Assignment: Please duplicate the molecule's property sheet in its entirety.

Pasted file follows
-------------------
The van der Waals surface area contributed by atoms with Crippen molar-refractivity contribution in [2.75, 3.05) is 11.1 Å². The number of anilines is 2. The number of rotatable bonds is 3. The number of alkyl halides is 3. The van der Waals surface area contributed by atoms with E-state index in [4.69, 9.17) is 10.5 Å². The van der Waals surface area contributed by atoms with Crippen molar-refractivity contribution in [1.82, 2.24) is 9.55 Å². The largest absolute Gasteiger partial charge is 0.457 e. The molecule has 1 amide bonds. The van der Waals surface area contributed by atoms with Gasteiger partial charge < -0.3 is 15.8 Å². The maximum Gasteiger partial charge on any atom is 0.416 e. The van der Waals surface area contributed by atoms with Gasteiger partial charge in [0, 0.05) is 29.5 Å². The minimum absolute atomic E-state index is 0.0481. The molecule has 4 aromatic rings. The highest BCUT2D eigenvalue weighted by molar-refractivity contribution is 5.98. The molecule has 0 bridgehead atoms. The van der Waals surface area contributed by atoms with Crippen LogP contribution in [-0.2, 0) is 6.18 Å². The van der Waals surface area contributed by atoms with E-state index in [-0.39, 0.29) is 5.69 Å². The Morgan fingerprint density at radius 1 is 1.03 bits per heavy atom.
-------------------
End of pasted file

The van der Waals surface area contributed by atoms with Crippen molar-refractivity contribution in [2.75, 3.05) is 11.1 Å². The number of anilines is 2. The number of rotatable bonds is 3. The number of alkyl halides is 3. The van der Waals surface area contributed by atoms with E-state index in [4.69, 9.17) is 10.5 Å². The van der Waals surface area contributed by atoms with Crippen molar-refractivity contribution in [1.82, 2.24) is 9.55 Å². The largest absolute Gasteiger partial charge is 0.457 e. The molecule has 1 amide bonds. The van der Waals surface area contributed by atoms with Gasteiger partial charge < -0.3 is 15.8 Å². The maximum Gasteiger partial charge on any atom is 0.416 e. The van der Waals surface area contributed by atoms with Gasteiger partial charge in [0, 0.05) is 29.5 Å². The minimum absolute atomic E-state index is 0.0481. The molecule has 4 aromatic rings. The highest BCUT2D eigenvalue weighted by molar-refractivity contribution is 5.98. The molecule has 0 bridgehead atoms. The van der Waals surface area contributed by atoms with Crippen LogP contribution in [-0.2, 0) is 6.18 Å². The van der Waals surface area contributed by atoms with E-state index in [-0.39, 0.29) is 5.69 Å². The Morgan fingerprint density at radius 1 is 1.03 bits per heavy atom.